The Swiss-German traveler Johann Ludwig Burkhart described Beisan in 1812 as "a village with 70 to 80 houses, whose residents are in a miserable state." In the early 1900s, though still a small and obscure village, Beisan was known for its plentiful water supply, fertile soil, and its production of olives, grapes, figs, almonds, apricots, and apples.
The University of Pennsylvania carried out excavations of ancient Beit She'an in 1921–1933. They discovered many interesting relics from the Egyptian period, most of which are preserved in the Rockefeller Museum in Jerusalem and some in the University of Pennsylvania Museum in Philadelphia, United States. Excavations at the site are ongoing and reveal no less than 18 successive ancient towns. Ancient Beit She'an is one of the most impressive Roman and Byzantine sites in Israel, but attracts relatively few tourists due to its location slightly off the main tourist routes.
In 1938, after learning of the murder of his close friend and Jewish leader Haim Sturmann, Orde Wingate led his men on a rampage in the Arab section of Beit She'an, the rebels’ suspected base. Wingate’s forces damaged property and wounded several people, and some may have been killed.
According to population surveys conducted in British Mandate Palestine, Beisan consisted of 5,080 Muslim Arabs out of a population of 5,540 (92% of the population), with the remainder being listed as Christians. In 1945, the surrounding "Beisan district" consisted of 16,660 Muslims (67%), 7,590 Jews (30%), and 680 Christians (3%), and Arabs owned 44% of land, Jews owned 34%, and 22% constituted public lands. The 1947 UN Partition Plan allocated Beisan and most of its district to the proposed Jewish state.
Jewish militias and local Bedouins first clashed during the 1948 Arab-Israeli War in February and March 1948, part of Operation Gideon, which Walid Khalidi argues was part of a wider Plan Dalet. Joseph Weitz, a leading Zionist figure, wrote in his diary on May 4 1948 that, "The Beit Shean Valley is the gate for our state in the Galilee...[I]ts clearing is the need of the hour."
Beisan fell to the Jewish militias three days before the end of British Mandate Palestine. After Israel's Declaration of Independence in May 1948, the property and communal buildings of the absent Arab population were confiscated and held by the state of Israel. Most Palestinian Christians were relocated to Nazareth, including Naim Ateek and his family, who he says left after his father was told by the local Israeli military commander that they would be killed unless they left straightaway. Demolition of homes in Beisan began in June 1948, but was halted to allow Jewish immigrants, largely Ashkenazi, many of them Holocaust survivors, to settle in what remained of the Palestinian homes.. A ma'abarah (refugee camp) inhabited mainly by North African immigrants was also erected in Beit She'an, and it later became a development town.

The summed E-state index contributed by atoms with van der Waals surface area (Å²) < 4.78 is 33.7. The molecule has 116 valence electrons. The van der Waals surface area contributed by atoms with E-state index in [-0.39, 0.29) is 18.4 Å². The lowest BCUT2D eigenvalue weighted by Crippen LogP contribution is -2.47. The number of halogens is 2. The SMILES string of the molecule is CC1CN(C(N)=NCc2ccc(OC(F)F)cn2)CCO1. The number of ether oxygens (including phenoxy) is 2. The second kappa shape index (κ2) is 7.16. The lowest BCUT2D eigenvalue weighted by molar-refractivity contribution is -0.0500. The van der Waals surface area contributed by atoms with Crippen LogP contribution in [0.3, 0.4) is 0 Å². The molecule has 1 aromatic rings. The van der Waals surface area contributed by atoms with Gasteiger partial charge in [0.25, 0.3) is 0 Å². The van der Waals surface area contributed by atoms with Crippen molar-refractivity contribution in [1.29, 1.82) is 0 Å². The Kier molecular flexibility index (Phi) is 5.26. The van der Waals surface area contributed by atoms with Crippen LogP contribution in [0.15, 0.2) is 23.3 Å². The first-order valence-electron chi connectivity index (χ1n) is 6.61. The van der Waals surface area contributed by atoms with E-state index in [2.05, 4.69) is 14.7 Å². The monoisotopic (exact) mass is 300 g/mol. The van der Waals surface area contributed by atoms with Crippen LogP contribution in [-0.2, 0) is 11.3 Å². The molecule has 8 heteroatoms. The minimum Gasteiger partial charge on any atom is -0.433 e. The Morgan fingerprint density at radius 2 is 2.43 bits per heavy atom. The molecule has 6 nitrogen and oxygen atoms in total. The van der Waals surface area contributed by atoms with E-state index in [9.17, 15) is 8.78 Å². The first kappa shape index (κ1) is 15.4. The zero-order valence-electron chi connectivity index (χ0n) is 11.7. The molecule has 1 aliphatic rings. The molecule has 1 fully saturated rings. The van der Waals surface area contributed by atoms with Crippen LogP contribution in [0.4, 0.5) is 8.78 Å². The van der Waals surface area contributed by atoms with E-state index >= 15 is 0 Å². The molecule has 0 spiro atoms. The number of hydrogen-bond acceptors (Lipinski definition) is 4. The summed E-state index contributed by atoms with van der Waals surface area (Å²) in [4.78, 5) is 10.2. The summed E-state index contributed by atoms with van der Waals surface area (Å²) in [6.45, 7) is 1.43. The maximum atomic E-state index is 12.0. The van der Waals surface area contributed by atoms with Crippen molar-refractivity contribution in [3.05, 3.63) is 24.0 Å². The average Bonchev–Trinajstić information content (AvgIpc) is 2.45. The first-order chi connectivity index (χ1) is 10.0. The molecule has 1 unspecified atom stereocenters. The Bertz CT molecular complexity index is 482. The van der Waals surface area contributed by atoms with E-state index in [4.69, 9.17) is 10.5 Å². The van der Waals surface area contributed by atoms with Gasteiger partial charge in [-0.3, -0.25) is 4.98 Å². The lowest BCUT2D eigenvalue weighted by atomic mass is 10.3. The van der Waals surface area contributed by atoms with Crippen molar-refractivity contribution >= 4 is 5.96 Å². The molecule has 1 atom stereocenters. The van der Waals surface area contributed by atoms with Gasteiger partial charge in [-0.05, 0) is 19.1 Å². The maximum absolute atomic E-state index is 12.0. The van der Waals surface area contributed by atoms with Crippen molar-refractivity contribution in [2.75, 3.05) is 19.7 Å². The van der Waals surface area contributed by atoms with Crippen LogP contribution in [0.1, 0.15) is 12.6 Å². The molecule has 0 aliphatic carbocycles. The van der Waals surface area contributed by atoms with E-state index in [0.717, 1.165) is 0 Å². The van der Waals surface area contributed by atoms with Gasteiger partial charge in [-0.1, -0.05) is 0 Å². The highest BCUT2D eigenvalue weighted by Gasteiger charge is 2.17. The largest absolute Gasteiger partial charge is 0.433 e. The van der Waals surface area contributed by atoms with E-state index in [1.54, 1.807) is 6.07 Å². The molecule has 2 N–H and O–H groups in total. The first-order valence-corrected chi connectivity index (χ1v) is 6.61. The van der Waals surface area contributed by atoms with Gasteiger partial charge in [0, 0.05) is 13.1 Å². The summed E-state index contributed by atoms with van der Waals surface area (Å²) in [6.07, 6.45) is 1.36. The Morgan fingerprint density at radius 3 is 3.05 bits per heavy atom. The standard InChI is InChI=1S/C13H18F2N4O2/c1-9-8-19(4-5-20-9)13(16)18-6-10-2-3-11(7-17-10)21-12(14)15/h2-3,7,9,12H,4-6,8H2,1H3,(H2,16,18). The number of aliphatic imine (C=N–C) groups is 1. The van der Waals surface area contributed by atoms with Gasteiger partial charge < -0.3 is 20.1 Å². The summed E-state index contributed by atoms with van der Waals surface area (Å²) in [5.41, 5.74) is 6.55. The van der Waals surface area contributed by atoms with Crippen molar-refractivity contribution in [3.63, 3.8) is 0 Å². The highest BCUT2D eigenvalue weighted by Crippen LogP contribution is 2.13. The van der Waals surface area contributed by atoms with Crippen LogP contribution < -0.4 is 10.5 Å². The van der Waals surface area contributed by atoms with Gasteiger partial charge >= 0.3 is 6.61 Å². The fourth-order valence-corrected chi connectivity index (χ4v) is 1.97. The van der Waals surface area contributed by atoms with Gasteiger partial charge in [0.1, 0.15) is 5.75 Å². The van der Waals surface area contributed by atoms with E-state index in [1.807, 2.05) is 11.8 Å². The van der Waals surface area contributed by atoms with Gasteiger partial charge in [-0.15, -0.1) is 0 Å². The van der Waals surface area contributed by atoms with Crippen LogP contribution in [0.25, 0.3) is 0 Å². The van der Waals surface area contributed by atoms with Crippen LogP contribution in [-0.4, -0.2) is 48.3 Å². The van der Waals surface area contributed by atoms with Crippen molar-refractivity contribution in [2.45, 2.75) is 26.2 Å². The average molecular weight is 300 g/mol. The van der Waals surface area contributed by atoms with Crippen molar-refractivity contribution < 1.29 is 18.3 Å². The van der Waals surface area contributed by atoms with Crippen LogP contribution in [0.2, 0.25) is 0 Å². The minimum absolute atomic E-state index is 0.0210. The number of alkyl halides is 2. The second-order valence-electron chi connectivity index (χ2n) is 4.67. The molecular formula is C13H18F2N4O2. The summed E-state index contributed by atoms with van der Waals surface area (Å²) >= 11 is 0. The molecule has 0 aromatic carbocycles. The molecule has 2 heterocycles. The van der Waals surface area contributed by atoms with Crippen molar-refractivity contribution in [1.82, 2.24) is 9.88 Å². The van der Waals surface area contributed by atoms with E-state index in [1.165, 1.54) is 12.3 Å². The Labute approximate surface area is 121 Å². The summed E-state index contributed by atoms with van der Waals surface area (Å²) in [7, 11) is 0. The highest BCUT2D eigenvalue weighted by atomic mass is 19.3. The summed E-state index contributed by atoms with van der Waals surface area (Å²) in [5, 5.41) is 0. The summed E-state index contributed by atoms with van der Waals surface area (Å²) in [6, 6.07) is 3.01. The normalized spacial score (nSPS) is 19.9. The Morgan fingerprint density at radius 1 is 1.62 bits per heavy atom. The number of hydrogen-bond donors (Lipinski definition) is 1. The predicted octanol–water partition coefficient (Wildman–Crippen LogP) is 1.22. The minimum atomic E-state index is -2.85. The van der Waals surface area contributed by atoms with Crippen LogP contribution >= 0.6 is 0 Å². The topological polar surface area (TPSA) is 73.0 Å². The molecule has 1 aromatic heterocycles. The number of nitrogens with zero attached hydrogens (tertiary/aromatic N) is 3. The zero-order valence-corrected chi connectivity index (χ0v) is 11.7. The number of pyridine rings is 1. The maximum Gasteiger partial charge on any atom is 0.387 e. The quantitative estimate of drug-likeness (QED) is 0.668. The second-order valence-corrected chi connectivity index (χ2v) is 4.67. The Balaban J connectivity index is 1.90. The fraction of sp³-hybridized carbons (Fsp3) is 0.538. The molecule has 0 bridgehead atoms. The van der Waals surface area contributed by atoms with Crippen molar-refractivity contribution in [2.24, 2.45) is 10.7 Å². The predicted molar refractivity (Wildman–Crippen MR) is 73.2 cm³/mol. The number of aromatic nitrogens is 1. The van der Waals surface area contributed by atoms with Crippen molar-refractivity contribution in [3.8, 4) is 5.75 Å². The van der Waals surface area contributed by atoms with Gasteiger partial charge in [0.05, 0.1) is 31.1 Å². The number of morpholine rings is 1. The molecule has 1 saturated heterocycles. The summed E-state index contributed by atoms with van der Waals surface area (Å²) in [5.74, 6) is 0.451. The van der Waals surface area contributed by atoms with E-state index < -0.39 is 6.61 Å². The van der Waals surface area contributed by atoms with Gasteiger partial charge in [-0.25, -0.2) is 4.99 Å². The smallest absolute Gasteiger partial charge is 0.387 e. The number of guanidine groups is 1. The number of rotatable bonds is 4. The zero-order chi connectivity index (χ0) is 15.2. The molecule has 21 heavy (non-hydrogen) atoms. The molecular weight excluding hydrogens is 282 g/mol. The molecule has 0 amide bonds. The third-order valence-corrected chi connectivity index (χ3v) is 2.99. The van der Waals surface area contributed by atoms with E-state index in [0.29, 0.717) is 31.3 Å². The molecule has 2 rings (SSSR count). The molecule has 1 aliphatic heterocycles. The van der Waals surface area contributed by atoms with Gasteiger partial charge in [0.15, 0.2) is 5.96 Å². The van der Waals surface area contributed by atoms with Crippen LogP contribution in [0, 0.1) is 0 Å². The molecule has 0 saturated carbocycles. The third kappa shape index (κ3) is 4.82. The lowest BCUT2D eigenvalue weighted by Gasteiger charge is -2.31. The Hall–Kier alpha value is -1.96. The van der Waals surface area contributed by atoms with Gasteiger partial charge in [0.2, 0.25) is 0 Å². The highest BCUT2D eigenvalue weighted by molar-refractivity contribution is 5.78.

A family of four was held hostage and then killed in 1974 by terrorists from the Palestine Liberation Organization's Popular Democratic Front for the Liberation of Palestine, who took over their apartment building.
According to the Israel Central Bureau of Statistics (CBS), the population of the municipality was 16,400 at the end of 2006. In 2005, the ethnic makeup of the city was 99.5% Jewish and other non-Arab (97.3% Jewish), with no significant Arab population. See Population groups in Israel. The population breakdown by gender was 8,200 males and 8,100 females.
The age distribution was as follows:
|Age||0 - 4||5 - 9||10 - 14||15 - 19||20 - 29||30 - 44||45 - 59||60 - 64||65 - 74||75+|
|Source: Israel Central Bureau of Statistics|
Beit She'an is a centre of Israel's chief cotton-growing region in the surrounding district, and many of its residents are employed to that end in the neighbouring kibbutzim. Other local industries include a textile mill and clothing factory.